from memory or received at the other end of a network, a new checksum is calculated and
compared with the existing checksum. A non-match indicates an error; a match does not
necessarily mean the absence of errors, but only that the simple algorithm was not able to detect
any.

Among the types of errors that cannot be detected by simple checksum algorithms are reordering
of the bytes, inserting or deleting zero-valued bytes and multiple errors that cancel each other out.
Fortunately, however, these errors can be detected with more sophisticated methods, such as cyclic
redundancy checks (CRC). Although such techniques have the disadvantage of requiring greater
system resources (in the form of processor time and bandwidth), this has become an increasingly
unimportant consideration in recent years as a result of the continued increases in processor speed
and bandwidth.

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Error Correction (Detection)

Error is a condition when the output information does not match with the input information.
During transmission, digital signals suffer from noise that can introduce errors in the binary bits
travelling from one system to other. That means a 0 bit may change to 1 or a 1 bit may change to
0.

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Error-Detecting codes

Whenever a message is transmitted, it may get scrambled by noise or data may get corrupted. To
avoid this, we use error-detecting codes which are additional data added to a given digital
message to help us detect if an error occurred during transmission of the message. A simple
example of error-detecting code is parity check.

Error-Correcting codes

Along with error-detecting code, we can also pass some data to figure out the original message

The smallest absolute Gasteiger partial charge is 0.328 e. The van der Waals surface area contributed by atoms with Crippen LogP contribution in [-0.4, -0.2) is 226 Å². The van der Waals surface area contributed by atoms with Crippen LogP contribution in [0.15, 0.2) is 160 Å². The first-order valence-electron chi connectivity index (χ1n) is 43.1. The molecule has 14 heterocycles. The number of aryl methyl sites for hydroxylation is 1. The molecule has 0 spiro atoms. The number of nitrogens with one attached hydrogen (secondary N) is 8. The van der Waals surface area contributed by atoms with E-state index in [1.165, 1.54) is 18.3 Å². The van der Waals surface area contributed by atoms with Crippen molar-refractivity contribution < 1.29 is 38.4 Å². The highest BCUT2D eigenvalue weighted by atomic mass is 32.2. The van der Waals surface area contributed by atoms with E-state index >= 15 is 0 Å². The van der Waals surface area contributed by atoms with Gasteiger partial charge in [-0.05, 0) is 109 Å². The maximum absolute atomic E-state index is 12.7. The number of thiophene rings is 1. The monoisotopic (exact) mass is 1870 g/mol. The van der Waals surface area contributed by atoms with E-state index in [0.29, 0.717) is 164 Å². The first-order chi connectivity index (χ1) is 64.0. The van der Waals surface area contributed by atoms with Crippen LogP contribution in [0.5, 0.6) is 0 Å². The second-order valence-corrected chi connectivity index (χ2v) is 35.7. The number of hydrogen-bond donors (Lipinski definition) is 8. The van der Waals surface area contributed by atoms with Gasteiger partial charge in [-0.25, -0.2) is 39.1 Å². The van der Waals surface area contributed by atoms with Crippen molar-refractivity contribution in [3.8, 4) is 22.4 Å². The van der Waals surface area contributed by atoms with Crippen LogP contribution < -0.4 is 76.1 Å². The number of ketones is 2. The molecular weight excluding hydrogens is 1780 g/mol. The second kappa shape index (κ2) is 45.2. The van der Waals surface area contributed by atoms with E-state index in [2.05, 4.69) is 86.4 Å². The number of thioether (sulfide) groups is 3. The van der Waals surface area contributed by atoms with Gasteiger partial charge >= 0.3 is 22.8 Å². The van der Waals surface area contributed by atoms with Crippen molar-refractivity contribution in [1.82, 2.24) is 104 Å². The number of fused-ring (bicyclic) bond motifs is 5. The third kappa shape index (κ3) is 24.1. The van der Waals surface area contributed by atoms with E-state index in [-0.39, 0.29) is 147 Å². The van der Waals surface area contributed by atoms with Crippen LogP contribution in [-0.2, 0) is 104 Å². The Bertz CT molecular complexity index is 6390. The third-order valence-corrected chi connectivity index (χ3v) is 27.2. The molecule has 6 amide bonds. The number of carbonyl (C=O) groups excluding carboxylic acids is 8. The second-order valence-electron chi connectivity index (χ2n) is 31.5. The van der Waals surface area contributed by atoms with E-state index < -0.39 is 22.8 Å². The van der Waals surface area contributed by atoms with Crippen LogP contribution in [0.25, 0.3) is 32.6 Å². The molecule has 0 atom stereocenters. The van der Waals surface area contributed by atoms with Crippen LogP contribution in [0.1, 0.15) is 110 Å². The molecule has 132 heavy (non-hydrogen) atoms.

from the corrupt message that we received. This type of code is called an error-correcting code.
Error-correcting codes also deploy the same strategy as error-detecting codes but additionally,
such codes also detect the exact location of the corrupt bit.

In error-correcting codes, parity check has a simple way to detect errors along with a sophisticated
mechanism to determine the corrupt bit location. Once the corrupt bit is located, its value is
reverted (from 0 to 1 or 1 to 0) to get the original message.

Parity Checking of Error Detection

It is the simplest technique for detecting and correcting errors. The MSB of an 8-bits word is
used as the parity bit and the remaining 7 bits are used as data or message bits. The parity of 8-
bits transmitted word can be either even parity or odd parity.

Parity Check

Even parity -- Even parity means the number of 1's in the given word including the parity bit
should be even (2,4, 6....).

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Odd parity

Odd parity means the number of 1's in the given word including the parity bit should be odd
(1,3, 5....).

How Does Error Detection Take Place?

Parity checking at the receiver can detect the presence of an error if the parity of the receiver
signal is different from the expected parity. That means, if it is known that the parity of the
transmitted signal is always going to be "even" and if the received signal has an odd parity, then
the receiver can conclude that the received signal is not correct. If an error is detected, then the
receiver will ignore the received byte and request for retransmission of the same byte to the
transmitter.

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References

 Attarian Ad. Algebraic Coding Theory. 2006. 12P.


 Blahut R. Algebraic Codes for Data Transmission. United Kingdom: Cambridge
University Press; 2003. 482p.
 Doran R. Encyclopedia of Mathematics and its Applications. 2nd ed. Cambridge
University Press; 2002. 205.
 Hall J. Notes on Coding Theory. United State America: Michigan State University. 2003.
10P.
 Hamming R. Error Detecting and Error Correcting Codes. Bell Syst. Tech. J., 29. 1950;
147-160.